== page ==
FIRST OF TWO PARTS — Most people don’t associate math with fun. Video games, on the other hand — whether Angry Birds, World of Warcraft or good old Pac-Man — send the fun meter berserk. U.S. video game sales topped $16 billion in 2011. Yet it turns out that math — not those sales numbers, but hardcore abstract mathematics — can tell us something about the fun of playing video games.
Video game designers spend a lot of time thinking about what makes games fun. Today, much of that thinking is influenced by the work of Nicole Lazzaro, an award-winning game designer with a psychology degree from Stanford. Several years ago Lazzaro and her team at XEODesign conducted some research: They watched and analyzed the faces of dozens of people playing popular video games.
Lazzaro realized that the more than 30 emotions experienced by game-players could be classified into four quadrants of fun: People Fun, which relates to interactions with others, teamwork and competition; Serious Fun, which creates emotions about something valued (like playing a game to lose weight or blow off steam); Easy Fun, which inspires curiosity or delight (such as choosing any car you want in Grand Theft Auto or that silly, spiraling sound effect when Pac-Man dies); and Hard Fun, which Lazzaro describes as the opportunity for challenge and mastery.
“People play games not because they are easy, but because they are hard,” Lazzaro writes in her chapter in Game Usability, a book published in 2008. Hard Fun is a cycle of three emotions: First there’s frustration. Then comes a feeling for which there is no English word, so gamers borrow fiero from the Italian. Fiero is akin to triumph, and is often accompanied by screams of “Yes!” and fist-pumping. As fiero’s glow fades, there’s relief. Game designers have lots of tricks for incorporating this cycle of Hard Fun into games, such as adding extra bonus coins, but creating Hard Fun is no small thing. It requires enough frustration that players aren’t bored, but not so much that players give up, perhaps destroying their game consoles in the process.
Strangely, that cycle of Hard Fun characterized by Lazzaro seems to have a mathematical doppelgänger. New work analyzing the computational complexity of more than a dozen video game classics from the 1980s and 1990s suggests that, computationally speaking, the complexity of a game directly relates to how fun that game is to play.
Giovanni Viglietta, a doctoral student in computer science at the University of Pisa in Italy, began by determining the category, or class of computational complexity, of games such as Pac-Man, Lode Runner and TRON. One way that scientists talk about this complexity is in terms of how many resources it takes to solve them. The traveling salesman problem, for example, wherein the task is to find the shortest route for a salesman traveling to several cities, visiting each only once, belongs to a class of problems known as NP. There’s no tidy algorithm for solving an NP problem, but if someone hands you a solution, you can verify if that solution is correct in a reasonable amount of computational time.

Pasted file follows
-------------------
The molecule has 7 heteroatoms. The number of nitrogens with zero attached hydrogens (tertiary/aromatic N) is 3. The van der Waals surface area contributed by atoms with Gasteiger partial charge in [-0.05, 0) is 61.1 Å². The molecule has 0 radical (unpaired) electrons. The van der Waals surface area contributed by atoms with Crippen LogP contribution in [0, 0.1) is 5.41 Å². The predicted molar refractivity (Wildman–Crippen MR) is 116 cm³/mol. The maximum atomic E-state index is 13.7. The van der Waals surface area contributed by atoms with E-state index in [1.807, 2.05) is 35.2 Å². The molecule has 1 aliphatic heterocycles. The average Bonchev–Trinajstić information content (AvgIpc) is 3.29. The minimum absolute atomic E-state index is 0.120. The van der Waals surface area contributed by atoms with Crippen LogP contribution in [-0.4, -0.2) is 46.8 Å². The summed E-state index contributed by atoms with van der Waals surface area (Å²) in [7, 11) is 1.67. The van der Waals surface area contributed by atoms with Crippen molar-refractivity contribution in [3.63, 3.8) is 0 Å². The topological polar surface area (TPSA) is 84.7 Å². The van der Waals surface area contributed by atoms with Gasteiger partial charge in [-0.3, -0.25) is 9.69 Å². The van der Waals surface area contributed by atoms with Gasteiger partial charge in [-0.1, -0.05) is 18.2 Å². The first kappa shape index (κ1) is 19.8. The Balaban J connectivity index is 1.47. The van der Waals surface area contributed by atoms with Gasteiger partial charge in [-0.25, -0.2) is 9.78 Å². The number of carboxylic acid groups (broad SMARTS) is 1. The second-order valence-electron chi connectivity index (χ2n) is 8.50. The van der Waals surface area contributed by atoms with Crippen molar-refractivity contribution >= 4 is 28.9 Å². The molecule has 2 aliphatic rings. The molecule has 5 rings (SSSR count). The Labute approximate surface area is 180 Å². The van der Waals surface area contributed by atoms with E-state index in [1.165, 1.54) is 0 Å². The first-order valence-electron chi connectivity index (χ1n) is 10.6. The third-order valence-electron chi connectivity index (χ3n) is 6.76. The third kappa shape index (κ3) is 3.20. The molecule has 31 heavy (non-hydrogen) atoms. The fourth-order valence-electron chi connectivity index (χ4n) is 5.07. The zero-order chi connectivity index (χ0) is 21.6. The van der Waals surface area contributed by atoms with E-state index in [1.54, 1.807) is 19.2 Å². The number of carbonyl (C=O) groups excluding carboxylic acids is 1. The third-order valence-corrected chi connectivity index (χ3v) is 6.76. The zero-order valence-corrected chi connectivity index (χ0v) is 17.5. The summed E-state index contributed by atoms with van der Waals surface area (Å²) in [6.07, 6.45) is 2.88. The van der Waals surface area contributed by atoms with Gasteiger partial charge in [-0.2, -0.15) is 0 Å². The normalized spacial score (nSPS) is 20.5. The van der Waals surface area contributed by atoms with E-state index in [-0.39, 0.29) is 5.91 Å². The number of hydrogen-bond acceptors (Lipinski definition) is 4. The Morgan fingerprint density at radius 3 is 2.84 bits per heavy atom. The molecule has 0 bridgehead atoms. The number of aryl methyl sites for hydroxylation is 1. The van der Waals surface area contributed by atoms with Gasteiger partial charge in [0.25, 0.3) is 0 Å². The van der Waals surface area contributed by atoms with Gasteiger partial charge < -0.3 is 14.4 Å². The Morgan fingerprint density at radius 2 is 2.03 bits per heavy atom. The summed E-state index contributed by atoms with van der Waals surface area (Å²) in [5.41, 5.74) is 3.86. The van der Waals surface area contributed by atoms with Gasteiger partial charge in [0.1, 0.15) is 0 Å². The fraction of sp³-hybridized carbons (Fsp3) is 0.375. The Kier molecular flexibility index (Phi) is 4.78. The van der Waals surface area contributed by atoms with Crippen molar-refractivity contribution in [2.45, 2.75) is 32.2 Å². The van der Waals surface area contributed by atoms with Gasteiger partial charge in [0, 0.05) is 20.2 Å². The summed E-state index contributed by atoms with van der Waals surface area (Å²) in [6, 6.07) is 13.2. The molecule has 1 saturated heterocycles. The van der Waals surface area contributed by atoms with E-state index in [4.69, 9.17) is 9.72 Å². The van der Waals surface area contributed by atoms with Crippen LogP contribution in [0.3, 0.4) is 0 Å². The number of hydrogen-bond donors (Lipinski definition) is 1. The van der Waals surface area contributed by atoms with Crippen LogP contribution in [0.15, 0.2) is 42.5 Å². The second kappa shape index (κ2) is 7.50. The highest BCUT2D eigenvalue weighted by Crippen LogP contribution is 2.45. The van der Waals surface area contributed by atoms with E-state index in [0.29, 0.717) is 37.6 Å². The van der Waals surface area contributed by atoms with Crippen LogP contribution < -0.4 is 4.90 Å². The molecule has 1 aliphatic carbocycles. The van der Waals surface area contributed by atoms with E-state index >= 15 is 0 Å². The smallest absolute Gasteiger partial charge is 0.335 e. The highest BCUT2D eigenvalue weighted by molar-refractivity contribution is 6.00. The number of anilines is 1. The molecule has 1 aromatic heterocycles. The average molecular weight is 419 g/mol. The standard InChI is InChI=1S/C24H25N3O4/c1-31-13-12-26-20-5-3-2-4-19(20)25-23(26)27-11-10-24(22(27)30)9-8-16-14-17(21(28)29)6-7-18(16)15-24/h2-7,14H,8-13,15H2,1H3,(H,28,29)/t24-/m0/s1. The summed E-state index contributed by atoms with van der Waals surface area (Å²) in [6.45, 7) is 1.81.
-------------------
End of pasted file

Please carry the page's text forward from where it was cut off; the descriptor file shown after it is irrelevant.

It turns out that in terms of the math, Pipe Mania is both “NP-hard” and “NP-complete,” two special classes of NP, Viglietta reported online January 27 at arXiv.org. Pac-Man: NP-hard. Lode Runner and Starcraft, also both NP-hard. And this mathematical hardness relates to its fun, says Viglietta. “If a game is NP-complete, or NP-hard, it means it is fun because you don’t have a simple strategy, but have to devise new strategies on the fly.”
A few of the games Viglietta assessed, such as Prince of Persia, fall into a different class, known as PSPACE-complete. These problems are solvable with a reasonable amount of computational memory. Both NP-complete and PSPACE-complete games are hard and demand creativity, says Viglietta. But the games described by PSPACE math can be frustrating to the point of boring. “Even if you have a strategy that you know works, it can take a really long time to achieve the goal,” he says.
Figuring out whether a problem belongs to a particular complexity class doesn’t relate only to how fun it is to tackle. Science’s brightest minds have long been frustrated by a more general puzzle: whether the category NP (the set of problems for which a computer can verify a solution quickly) is the same as the category P (problems for which the computer can find that solution quickly). Because computational difficulty relates to things like how hard it is to crack a security code or find the structure of a protein, the answer would fundamentally change computer science, cryptography and even biology. It would also win the bright mind who figured it out $1 million from the Clay Mathematics Institute in Cambridge. Fist-pumping would be in order.